Dean Wesley Smith has this great analogy of perishable produce that he uses to describe how traditional publishers view the products that we writers create. His point is that publishers believe there is a time stamp on books and after awhile they become stale and no longer marketable. This is a fascinating notion when you consider that so many of the best stories are those that were handed down through the generations—or retreads on William Shakespeare’s plot lines—which were probably retreads on Cicero’s or someone else’s. The point is, most authors that I know (moi, for instance) totally bought into the whole my-book-as-rotting-fruit concept. If you shopped your manuscript for longer than two years, you’d start to get rejections based on the belief that the book was now “trunk material” which, I believe, alludes to the likelihood that it has been molding in a trunk in the attic (kind of like “Confederacy of Dunces,”)  and so, of course, is not as good as something fresh and new. (Mind you, by the time publishers get around to editing and publishing your book, it seems to me even the freshest manuscript could then qualify as being trunk material by the agents and publishers’ own definition but perhaps that’s just the inherent irony of a complicated, confusing (IMHO) business and therefore completely lost to me.)

Anyhoo, laying to rest the notion of trunk material is another victory that must be claimed by the Indie Author. When I published the first mystery in my Provençal mystery series, this manuscript—which was at one point represented by John Grisham’s agent and thrown out for a bidding war among the Big Ten (at that time) and ultimately failed to find a home—was riddled with so many dated references that I despaired at ever having the time to tweak it into the modern age. (It is 140K words.) Not only did multiple plot points depend on my heroine using phone booths and doing things in an airport that today (post 911) would not be do-able, it was written in a heavily descriptive style that was more popular in the nineties than it is today, leaning more toward PD James and Elizabeth George-style exposition. But, in typical Indie style, I threw it up there anyway, priced it at a buck so nobody would be too pissed at having purchased a story written way back in the early nineties and directed my focus to my fresh stuff—written with NCIS precision and iPhones and texting galore.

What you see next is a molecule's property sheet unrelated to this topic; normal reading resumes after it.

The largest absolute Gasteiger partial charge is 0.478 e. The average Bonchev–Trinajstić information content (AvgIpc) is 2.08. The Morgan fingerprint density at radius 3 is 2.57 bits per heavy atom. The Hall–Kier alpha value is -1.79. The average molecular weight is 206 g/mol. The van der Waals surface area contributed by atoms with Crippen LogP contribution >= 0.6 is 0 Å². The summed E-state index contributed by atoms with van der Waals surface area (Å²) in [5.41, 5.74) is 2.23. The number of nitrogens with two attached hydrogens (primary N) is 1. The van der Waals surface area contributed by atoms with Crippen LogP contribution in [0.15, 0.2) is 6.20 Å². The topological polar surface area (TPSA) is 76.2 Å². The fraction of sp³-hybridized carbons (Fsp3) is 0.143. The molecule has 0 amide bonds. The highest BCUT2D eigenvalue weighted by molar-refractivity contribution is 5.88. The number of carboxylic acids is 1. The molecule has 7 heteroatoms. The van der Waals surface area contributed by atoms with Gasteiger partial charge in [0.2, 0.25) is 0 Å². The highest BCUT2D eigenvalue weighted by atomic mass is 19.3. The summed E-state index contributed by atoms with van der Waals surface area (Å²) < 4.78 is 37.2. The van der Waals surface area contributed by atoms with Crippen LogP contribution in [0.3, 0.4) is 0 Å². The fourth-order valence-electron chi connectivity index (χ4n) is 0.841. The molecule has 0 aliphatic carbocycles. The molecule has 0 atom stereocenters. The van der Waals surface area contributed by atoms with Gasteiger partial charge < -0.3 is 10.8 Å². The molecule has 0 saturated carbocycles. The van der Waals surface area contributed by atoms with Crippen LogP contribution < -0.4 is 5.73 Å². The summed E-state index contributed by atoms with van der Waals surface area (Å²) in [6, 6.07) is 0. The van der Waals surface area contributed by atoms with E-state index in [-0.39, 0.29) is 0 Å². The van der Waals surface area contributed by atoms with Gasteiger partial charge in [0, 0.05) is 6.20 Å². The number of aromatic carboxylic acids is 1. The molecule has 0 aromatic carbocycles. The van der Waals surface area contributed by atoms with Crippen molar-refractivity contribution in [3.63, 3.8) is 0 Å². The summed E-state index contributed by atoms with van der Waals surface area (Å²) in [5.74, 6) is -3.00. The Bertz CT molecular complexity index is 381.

I’m sure you can guess how the end of this little story goes. My ancient manuscript, dusted off from the bowels of the trunk it had been sleeping in for the last twenty years sells very well. It was always a good story—complete with dated marker comps and nary a mention of cellphones anywhere. When I read reviews on it, I always look to see if anyone mentions being distracted by how old this story is and so far no one has. They talk about the emotion of relating to the heroine, of the anger at the hero for failing to act quickly enough, of the sadness of the murder and of the pleasure of feeling like they had been transported to Paris.

Nobody even noticed it was trunk material.

I’d send this post to my ex-agent (one of many) to let him know that it all worked out in spite of his crap advice about the manuscript being “too old” (a year after I’d signed with him) but I’m sure even he’s figured out by now that the world has changed. If he’s still employed, hopefully he changed with it, (although not as a resource for authors, I trust.)

We not only have cellphones now, we writers also have a brand new dose of self respect that begins with making decisions based on what we know in our hearts to be true. And that is: a good story is a good story. And it’ll be a good story twenty, forty, a hundred years from now.